The manager of the Lindsell Train Global Equity fund has said luck will play a role in its short-term performance amid worldwide volatility.
James Bullock has said nothing is guaranteed when it came to the fund's performance, after it posted a loss of 1.9 per cent in February.
The fund’s manager used the example of gambling when discussing the fortunes for his fund.
“With each spin independent of the last, there is no cosmic righting mechanism to bring things back to order,” he said.
“So, whilst it's tempting to attribute a portion of our poor relative showing from 2021 to ill fortune, and to hope for a quick reversal, nothing is guaranteed.”
Bullock has managed the global equity portfolios alongside Nick Train and Michael Lindsell since 2015. He is also the portfolio manager for the North American Equity fund, which is not currently open for investment.
He said while luck will always play a role in the future success of the fund, it needn’t define it.
“Given long enough…the non-luck component, the built-in competitive advantages we identify in our companies, will make the difference.”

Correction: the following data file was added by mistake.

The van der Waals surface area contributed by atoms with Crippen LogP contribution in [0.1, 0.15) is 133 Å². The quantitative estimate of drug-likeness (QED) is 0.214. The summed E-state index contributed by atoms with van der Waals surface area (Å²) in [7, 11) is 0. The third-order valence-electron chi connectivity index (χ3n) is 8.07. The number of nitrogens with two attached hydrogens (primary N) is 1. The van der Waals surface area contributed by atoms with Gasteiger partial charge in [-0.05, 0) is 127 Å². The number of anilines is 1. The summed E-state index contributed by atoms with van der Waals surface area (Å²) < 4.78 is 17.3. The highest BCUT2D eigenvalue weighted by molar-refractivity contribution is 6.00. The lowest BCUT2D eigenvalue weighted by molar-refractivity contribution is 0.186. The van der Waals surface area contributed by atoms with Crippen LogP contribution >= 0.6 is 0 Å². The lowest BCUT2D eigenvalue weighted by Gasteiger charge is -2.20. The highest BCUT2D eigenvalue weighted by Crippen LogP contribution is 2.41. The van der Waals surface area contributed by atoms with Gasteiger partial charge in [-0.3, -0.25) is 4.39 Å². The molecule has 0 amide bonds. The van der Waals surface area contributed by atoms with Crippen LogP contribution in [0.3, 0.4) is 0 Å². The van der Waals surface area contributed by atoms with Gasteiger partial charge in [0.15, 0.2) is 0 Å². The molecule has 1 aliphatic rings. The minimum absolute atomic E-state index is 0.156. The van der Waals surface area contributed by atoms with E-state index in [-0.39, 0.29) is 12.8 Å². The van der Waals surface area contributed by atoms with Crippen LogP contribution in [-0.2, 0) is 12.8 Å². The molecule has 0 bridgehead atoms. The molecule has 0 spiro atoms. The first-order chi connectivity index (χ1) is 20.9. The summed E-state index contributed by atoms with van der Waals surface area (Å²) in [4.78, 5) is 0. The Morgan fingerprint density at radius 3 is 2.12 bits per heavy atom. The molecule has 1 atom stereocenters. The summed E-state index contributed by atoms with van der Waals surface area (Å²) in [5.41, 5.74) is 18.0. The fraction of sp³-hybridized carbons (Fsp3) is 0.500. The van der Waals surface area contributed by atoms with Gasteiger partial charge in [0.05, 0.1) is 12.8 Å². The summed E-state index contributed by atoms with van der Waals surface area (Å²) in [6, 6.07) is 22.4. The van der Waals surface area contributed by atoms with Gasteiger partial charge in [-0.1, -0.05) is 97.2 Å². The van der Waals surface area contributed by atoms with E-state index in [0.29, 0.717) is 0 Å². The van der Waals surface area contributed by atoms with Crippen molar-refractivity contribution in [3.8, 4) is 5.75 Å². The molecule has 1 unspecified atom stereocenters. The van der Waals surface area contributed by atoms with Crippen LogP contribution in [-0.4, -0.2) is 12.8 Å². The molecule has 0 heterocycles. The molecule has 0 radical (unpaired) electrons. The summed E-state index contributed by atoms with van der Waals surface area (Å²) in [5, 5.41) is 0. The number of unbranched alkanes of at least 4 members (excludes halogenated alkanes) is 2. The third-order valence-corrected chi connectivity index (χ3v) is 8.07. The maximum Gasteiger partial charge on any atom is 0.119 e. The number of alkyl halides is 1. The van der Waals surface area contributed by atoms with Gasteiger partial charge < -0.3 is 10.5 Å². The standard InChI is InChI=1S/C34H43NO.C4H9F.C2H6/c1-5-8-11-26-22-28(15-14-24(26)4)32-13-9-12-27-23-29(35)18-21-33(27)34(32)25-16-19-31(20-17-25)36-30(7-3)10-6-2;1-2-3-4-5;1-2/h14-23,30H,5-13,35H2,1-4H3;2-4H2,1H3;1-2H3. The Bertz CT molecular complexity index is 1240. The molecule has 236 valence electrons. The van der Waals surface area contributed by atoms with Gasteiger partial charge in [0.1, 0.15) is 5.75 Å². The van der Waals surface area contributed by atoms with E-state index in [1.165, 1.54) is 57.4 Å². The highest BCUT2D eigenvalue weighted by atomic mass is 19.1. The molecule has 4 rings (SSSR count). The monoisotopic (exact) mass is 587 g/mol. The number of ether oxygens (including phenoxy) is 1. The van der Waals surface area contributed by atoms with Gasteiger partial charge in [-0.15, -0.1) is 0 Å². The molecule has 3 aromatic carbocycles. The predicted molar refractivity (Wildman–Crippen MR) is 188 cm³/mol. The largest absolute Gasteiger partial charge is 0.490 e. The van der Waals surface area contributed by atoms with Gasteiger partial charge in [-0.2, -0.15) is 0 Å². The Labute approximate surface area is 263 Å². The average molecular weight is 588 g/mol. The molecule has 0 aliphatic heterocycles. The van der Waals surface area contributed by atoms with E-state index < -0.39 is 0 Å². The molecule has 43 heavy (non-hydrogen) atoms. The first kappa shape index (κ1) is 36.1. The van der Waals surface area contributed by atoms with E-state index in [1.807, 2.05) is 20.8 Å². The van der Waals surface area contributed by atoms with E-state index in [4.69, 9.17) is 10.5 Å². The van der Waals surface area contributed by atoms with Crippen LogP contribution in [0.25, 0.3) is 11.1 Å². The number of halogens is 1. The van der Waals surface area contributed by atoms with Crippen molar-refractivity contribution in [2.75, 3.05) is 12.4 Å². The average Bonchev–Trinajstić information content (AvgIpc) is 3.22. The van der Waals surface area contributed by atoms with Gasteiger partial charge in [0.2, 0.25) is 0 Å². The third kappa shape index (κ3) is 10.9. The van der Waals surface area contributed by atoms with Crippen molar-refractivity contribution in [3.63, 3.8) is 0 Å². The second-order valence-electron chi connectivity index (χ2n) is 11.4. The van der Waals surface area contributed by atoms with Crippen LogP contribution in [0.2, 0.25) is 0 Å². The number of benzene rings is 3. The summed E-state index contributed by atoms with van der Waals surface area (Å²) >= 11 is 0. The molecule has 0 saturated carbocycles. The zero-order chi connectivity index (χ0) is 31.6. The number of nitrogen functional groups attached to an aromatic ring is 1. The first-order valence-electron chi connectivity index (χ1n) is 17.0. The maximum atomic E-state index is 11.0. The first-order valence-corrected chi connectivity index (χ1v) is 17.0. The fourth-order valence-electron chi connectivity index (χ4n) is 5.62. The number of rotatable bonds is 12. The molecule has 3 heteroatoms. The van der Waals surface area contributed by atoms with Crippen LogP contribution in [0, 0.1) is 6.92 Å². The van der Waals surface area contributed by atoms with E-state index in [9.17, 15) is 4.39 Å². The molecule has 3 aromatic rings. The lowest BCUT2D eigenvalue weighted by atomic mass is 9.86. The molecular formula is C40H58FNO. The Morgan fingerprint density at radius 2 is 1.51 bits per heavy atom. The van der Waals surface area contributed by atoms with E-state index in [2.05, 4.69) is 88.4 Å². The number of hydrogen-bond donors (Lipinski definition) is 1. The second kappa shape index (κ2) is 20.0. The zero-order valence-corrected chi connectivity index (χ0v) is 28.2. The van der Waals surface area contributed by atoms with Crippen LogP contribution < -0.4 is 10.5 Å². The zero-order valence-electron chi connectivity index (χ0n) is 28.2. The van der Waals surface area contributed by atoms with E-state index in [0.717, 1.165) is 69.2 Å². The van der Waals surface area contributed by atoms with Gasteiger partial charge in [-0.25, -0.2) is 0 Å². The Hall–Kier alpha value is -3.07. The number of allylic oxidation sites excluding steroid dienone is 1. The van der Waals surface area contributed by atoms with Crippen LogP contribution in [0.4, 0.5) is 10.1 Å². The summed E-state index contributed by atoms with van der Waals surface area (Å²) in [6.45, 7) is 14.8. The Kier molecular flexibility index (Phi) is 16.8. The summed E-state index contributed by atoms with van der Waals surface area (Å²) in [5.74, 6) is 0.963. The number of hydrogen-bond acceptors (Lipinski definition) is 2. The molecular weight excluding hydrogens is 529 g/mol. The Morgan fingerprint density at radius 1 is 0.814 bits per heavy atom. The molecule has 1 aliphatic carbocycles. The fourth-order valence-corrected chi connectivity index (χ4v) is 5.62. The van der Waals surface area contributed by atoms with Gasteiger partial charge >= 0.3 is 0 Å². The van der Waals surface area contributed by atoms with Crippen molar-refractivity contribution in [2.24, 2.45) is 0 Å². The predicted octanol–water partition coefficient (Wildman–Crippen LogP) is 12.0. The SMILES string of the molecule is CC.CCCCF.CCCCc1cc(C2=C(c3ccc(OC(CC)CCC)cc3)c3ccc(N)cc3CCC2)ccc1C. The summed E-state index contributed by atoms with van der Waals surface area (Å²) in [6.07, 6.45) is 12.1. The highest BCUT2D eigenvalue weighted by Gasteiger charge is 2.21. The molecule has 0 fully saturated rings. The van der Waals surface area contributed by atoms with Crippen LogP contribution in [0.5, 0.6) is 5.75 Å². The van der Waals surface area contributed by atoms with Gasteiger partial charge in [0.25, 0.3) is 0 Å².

Bullock said the global fund had shown “relative resilience” in the turbulent first few months of the year, posting a 6.1 per cent loss, in comparison to the MSCI World Index losing 6.8 per cent.
“But the world remains volatile, and things can quickly change,” Bullock added.
The fund’s return fell 1.9 per cent in the month to February 28, outperforming its index which fell 2.5 per cent against a backdrop of rate hikes, input cost inflation and acute geopolitical uncertainty.
Bullock said the fund saw big moves from Hargreaves Lansdown and Intuit, which fell 15 per cent and 14 per cent respectively, and Shisheido and WWE which rose 14 per cent and 18 per cent.
He said Hargreaves was hit as investors “took exception” to their £175mn investment spend and the two-year suspension of the special dividend as a result.
Intuit issued a “hearty update” to investors, he said, but with a slower than expected start to its tax season.
In turn, Japanese cosmetics company Shiseido saw a share price rise after they signalled improvement to their Chinese business, and WWE boasted “fantastic” engagement numbers.
The Lindsell Train Global Equity fund has stuttered recently, and last month was taken off Bestinvest’s list of favourite funds.
The fund has underperformed its index significantly in the three years to the end of February, posting a 6.1 per cent return compared to MSCI’s World Index seeing a 14.1 per cent return.
Nick Train said last month that he had no plans to radically change the constituents of the fund's portfolio.
"The future investment approach of your fund will be the same as its past," he said.
"Specifically, we will continue to place the highest investment value on our analysis of the durability of the businesses we choose to invest in."